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Blind lead the blind online

There are few opportunities for India's 13 million blind to learn computer skills
There are few opportunities for India's 13 million blind to learn computer skills  

From Satinder Bindra
CNN New Delhi Bureau Chief

MUMBAI, India (CNN) -- Millions in the developing world still have no access to computers or the web.

In India alone 13 million blind people are part of the country's growing digital divide.

But there may be some hope for India's blind.

Samir Latte is learning Microsoft Word. It's slow, agonizing work but Latte is undeterred, dreaming of soon being able to surf the net.

Eventually he hopes all blind people like him will be computer literate.

"I would like to tell them to learn something that would enable them to stand on their own feet and not be dependent on others," says Latte.

Latte uses a specially designed U.S. software package called Jaws. Every time he presses a key, the computer puts out a voice prompt.

India has 25 percent of the world's blind  
13 million people in India are blind  
Nine out of ten of the world's blind live in developing countries  

A full sound computer talks helps Latte but when he gets stuck there is trainer Arti Bubna.

She runs a special training institute for the blind in India's commercial capital, Mumbai.

With no help from the government, Bubna has trained 25 blind people in the past two years. She is also blind.

"The main aim for me to get into teaching was because when I wanted to learn computers there was nobody to teach,'' says Bubna.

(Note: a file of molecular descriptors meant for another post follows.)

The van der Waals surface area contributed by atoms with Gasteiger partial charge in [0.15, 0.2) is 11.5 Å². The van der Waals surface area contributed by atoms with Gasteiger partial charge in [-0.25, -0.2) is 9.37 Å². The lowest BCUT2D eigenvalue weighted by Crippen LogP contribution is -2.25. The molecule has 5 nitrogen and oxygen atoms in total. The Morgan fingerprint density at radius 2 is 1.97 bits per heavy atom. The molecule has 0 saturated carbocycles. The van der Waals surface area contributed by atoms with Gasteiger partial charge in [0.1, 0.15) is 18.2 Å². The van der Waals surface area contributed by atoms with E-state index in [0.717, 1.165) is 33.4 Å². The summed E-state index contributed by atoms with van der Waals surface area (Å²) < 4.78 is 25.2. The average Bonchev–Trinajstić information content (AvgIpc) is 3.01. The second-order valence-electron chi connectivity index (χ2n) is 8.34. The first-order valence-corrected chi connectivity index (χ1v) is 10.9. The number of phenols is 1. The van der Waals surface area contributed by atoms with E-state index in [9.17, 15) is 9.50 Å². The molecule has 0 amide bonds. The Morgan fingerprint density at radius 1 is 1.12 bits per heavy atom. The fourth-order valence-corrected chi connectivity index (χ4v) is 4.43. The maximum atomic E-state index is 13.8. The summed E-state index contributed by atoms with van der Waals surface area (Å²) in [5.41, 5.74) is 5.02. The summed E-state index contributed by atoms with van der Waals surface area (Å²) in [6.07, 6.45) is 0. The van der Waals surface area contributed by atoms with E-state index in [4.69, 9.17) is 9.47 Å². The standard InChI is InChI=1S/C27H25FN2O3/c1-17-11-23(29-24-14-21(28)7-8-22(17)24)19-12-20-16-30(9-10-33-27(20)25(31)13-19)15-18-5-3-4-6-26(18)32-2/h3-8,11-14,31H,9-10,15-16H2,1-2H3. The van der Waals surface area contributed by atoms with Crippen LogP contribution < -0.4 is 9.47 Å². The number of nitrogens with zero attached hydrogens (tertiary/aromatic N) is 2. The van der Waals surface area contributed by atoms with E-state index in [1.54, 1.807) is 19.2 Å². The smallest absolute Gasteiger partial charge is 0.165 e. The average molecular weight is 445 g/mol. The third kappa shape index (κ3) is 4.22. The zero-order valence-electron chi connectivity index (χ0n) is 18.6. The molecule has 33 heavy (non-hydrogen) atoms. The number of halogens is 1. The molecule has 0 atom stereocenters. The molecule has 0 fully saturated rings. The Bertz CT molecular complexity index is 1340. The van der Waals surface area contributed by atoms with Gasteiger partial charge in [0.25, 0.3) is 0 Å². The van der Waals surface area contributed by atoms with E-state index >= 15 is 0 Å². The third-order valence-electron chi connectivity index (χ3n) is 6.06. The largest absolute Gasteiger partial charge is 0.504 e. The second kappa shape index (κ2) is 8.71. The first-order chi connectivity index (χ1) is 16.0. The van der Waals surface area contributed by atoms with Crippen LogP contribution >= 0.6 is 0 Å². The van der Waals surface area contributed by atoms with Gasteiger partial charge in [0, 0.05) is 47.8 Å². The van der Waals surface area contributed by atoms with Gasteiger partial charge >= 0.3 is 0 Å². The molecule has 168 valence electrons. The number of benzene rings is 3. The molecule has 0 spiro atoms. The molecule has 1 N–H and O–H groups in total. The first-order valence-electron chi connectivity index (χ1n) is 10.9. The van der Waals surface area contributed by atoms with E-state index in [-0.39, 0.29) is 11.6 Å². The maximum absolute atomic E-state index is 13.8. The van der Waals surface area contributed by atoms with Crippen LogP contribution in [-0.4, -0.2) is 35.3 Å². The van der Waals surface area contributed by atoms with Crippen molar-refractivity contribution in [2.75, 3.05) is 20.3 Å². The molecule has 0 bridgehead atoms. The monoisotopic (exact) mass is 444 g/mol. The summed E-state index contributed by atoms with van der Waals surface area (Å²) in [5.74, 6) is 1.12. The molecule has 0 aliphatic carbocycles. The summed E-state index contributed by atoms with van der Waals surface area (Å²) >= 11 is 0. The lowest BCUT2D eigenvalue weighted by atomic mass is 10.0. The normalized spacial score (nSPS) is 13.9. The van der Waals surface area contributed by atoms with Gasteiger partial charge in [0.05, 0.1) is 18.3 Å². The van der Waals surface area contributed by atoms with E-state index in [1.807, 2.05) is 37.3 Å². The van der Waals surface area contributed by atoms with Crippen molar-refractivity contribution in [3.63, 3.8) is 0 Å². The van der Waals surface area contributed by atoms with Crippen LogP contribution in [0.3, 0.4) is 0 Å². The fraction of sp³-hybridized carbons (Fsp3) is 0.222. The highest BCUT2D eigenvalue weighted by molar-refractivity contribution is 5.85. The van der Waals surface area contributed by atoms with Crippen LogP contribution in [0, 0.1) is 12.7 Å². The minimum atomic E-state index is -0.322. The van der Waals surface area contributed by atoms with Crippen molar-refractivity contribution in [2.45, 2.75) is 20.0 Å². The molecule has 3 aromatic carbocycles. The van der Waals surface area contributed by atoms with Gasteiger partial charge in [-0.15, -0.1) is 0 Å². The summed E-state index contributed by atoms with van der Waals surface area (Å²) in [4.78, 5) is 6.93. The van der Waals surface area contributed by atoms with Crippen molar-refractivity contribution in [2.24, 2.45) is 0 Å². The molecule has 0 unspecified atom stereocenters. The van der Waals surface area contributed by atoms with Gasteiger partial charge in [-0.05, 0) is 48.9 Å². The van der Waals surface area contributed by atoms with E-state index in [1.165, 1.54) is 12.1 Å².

So she trained herself by registering for correspondence courses in the United States.

Now, after years of practice, she surfs the web and can design web pages.

India's National Association for the Blind estimates there are 13 million blind people in this country. Most of them are poor, uneducated and only very few of them are computer literate.

To help more blind people overcome the digital divide, Bubna wants the Indian government or international organizations to subsidize software designed for the blind.

Currently such software costs almost $900 -- putting it out of reach for most of India's blind.

Bubna also wants companies who set up high tech operations in India to hire her students.

"Just by imparting training does not help. Finally everyone needs bread and butter. And they cannot get bread and butter just by learning. They have to have jobs,'' explains Bubna.

Bubna says its time people realized blind people don't need sympathy.

Like everyone else they need inspiration and education to help them build their lives and a better world for all.


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